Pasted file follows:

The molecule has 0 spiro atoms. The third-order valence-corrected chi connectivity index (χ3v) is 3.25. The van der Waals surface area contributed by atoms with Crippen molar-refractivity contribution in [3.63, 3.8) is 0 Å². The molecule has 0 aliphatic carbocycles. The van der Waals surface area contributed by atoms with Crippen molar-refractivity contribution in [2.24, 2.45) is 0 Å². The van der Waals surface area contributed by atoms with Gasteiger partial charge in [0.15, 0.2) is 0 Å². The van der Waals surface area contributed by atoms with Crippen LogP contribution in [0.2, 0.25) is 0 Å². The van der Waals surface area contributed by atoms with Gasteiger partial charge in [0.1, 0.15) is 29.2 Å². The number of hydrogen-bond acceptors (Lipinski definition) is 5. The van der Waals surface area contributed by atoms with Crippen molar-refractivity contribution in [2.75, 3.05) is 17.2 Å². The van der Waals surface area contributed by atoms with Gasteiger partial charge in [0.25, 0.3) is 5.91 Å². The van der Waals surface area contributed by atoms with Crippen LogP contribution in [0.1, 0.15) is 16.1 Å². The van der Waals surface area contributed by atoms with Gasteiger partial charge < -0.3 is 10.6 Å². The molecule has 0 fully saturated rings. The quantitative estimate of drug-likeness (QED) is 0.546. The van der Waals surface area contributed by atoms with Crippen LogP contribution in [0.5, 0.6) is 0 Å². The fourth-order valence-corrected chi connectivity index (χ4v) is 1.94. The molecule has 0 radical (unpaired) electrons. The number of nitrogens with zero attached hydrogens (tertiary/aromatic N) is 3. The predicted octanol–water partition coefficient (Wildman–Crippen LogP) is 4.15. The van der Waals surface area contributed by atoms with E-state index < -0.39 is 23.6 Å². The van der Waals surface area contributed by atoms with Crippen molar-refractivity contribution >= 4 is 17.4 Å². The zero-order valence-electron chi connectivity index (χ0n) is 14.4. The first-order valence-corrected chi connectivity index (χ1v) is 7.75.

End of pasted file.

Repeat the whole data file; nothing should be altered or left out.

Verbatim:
The molecule has 0 spiro atoms. The third-order valence-corrected chi connectivity index (χ3v) is 3.25. The van der Waals surface area contributed by atoms with Crippen molar-refractivity contribution in [3.63, 3.8) is 0 Å². The molecule has 0 aliphatic carbocycles. The van der Waals surface area contributed by atoms with Crippen molar-refractivity contribution in [2.24, 2.45) is 0 Å². The van der Waals surface area contributed by atoms with Gasteiger partial charge in [0.15, 0.2) is 0 Å². The van der Waals surface area contributed by atoms with Crippen LogP contribution in [0.2, 0.25) is 0 Å². The van der Waals surface area contributed by atoms with Gasteiger partial charge in [0.1, 0.15) is 29.2 Å². The number of hydrogen-bond acceptors (Lipinski definition) is 5. The van der Waals surface area contributed by atoms with Crippen molar-refractivity contribution in [2.75, 3.05) is 17.2 Å². The van der Waals surface area contributed by atoms with Gasteiger partial charge in [0.25, 0.3) is 5.91 Å². The van der Waals surface area contributed by atoms with Crippen LogP contribution in [0.1, 0.15) is 16.1 Å². The van der Waals surface area contributed by atoms with Gasteiger partial charge < -0.3 is 10.6 Å². The molecule has 0 fully saturated rings. The quantitative estimate of drug-likeness (QED) is 0.546. The van der Waals surface area contributed by atoms with Crippen LogP contribution in [0.5, 0.6) is 0 Å². The fourth-order valence-corrected chi connectivity index (χ4v) is 1.94. The molecule has 0 radical (unpaired) electrons. The number of nitrogens with zero attached hydrogens (tertiary/aromatic N) is 3. The predicted octanol–water partition coefficient (Wildman–Crippen LogP) is 4.15. The van der Waals surface area contributed by atoms with E-state index < -0.39 is 23.6 Å². The van der Waals surface area contributed by atoms with Crippen molar-refractivity contribution >= 4 is 17.4 Å². The zero-order valence-electron chi connectivity index (χ0n) is 14.4. The first-order valence-corrected chi connectivity index (χ1v) is 7.75.